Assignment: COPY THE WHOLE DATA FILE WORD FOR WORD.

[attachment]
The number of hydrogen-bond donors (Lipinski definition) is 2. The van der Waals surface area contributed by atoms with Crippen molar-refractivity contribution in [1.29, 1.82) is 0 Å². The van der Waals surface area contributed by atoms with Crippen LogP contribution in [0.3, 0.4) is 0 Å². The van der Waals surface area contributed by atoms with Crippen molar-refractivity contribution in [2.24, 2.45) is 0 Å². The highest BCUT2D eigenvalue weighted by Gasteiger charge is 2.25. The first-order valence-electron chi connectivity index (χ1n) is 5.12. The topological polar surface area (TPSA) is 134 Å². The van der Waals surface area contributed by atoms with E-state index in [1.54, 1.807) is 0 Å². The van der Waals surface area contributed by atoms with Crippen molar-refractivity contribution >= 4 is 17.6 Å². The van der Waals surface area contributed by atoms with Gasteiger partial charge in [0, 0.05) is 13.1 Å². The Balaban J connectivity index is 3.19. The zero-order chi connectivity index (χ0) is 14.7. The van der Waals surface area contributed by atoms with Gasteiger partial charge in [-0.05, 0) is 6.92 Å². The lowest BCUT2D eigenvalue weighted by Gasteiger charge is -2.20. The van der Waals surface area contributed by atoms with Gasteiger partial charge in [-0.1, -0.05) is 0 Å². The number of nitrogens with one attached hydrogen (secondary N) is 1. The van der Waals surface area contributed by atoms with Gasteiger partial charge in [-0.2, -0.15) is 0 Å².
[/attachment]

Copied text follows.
The number of hydrogen-bond donors (Lipinski definition) is 2. The van der Waals surface area contributed by atoms with Crippen molar-refractivity contribution in [1.29, 1.82) is 0 Å². The van der Waals surface area contributed by atoms with Crippen LogP contribution in [0.3, 0.4) is 0 Å². The van der Waals surface area contributed by atoms with Crippen molar-refractivity contribution in [2.24, 2.45) is 0 Å². The highest BCUT2D eigenvalue weighted by Gasteiger charge is 2.25. The first-order valence-electron chi connectivity index (χ1n) is 5.12. The topological polar surface area (TPSA) is 134 Å². The van der Waals surface area contributed by atoms with E-state index in [1.54, 1.807) is 0 Å². The van der Waals surface area contributed by atoms with Crippen molar-refractivity contribution >= 4 is 17.6 Å². The van der Waals surface area contributed by atoms with Gasteiger partial charge in [0, 0.05) is 13.1 Å². The Balaban J connectivity index is 3.19. The zero-order chi connectivity index (χ0) is 14.7. The van der Waals surface area contributed by atoms with Gasteiger partial charge in [-0.05, 0) is 6.92 Å². The lowest BCUT2D eigenvalue weighted by Gasteiger charge is -2.20. The van der Waals surface area contributed by atoms with Gasteiger partial charge in [-0.1, -0.05) is 0 Å². The number of nitrogens with one attached hydrogen (secondary N) is 1. The van der Waals surface area contributed by atoms with Gasteiger partial charge in [-0.2, -0.15) is 0 Å².